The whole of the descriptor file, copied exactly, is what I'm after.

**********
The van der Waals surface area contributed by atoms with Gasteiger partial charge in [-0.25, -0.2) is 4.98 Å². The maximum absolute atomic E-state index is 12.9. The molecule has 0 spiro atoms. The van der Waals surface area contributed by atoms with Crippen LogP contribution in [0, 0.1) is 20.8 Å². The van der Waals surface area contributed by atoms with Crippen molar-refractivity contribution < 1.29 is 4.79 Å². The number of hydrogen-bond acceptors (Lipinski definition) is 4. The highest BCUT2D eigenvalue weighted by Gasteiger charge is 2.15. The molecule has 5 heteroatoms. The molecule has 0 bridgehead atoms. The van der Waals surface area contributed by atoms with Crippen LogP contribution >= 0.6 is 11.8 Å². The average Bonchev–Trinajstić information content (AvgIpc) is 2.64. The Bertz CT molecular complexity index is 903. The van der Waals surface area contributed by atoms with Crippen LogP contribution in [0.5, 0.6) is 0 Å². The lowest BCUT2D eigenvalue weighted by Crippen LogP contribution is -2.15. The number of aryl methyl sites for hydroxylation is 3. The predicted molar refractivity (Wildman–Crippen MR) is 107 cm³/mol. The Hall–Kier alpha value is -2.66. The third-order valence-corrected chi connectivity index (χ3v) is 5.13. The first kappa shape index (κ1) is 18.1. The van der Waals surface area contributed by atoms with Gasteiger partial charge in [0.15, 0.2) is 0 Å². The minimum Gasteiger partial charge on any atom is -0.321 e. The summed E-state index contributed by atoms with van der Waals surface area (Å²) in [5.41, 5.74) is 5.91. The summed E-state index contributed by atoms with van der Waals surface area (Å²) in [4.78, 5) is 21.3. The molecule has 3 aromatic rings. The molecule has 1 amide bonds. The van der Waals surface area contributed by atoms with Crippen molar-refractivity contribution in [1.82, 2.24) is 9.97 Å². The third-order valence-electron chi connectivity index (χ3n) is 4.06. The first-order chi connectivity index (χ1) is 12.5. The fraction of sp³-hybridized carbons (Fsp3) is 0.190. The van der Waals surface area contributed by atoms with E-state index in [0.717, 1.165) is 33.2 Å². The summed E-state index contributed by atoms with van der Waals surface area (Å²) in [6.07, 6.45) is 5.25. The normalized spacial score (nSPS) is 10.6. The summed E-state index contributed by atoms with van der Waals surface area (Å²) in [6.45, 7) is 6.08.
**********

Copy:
The van der Waals surface area contributed by atoms with Gasteiger partial charge in [-0.25, -0.2) is 4.98 Å². The maximum absolute atomic E-state index is 12.9. The molecule has 0 spiro atoms. The van der Waals surface area contributed by atoms with Crippen LogP contribution in [0, 0.1) is 20.8 Å². The van der Waals surface area contributed by atoms with Crippen molar-refractivity contribution < 1.29 is 4.79 Å². The number of hydrogen-bond acceptors (Lipinski definition) is 4. The highest BCUT2D eigenvalue weighted by Gasteiger charge is 2.15. The molecule has 5 heteroatoms. The molecule has 0 bridgehead atoms. The van der Waals surface area contributed by atoms with Crippen LogP contribution >= 0.6 is 11.8 Å². The average Bonchev–Trinajstić information content (AvgIpc) is 2.64. The Bertz CT molecular complexity index is 903. The van der Waals surface area contributed by atoms with Crippen LogP contribution in [0.5, 0.6) is 0 Å². The lowest BCUT2D eigenvalue weighted by Crippen LogP contribution is -2.15. The number of aryl methyl sites for hydroxylation is 3. The predicted molar refractivity (Wildman–Crippen MR) is 107 cm³/mol. The Hall–Kier alpha value is -2.66. The third-order valence-corrected chi connectivity index (χ3v) is 5.13. The first kappa shape index (κ1) is 18.1. The van der Waals surface area contributed by atoms with Gasteiger partial charge in [0.15, 0.2) is 0 Å². The minimum Gasteiger partial charge on any atom is -0.321 e. The summed E-state index contributed by atoms with van der Waals surface area (Å²) in [5.41, 5.74) is 5.91. The summed E-state index contributed by atoms with van der Waals surface area (Å²) in [4.78, 5) is 21.3. The molecule has 3 aromatic rings. The molecule has 1 amide bonds. The van der Waals surface area contributed by atoms with Crippen molar-refractivity contribution in [1.82, 2.24) is 9.97 Å². The third-order valence-electron chi connectivity index (χ3n) is 4.06. The first-order chi connectivity index (χ1) is 12.5. The fraction of sp³-hybridized carbons (Fsp3) is 0.190. The van der Waals surface area contributed by atoms with E-state index in [0.717, 1.165) is 33.2 Å². The summed E-state index contributed by atoms with van der Waals surface area (Å²) in [6.07, 6.45) is 5.25. The normalized spacial score (nSPS) is 10.6. The summed E-state index contributed by atoms with van der Waals surface area (Å²) in [6.45, 7) is 6.08.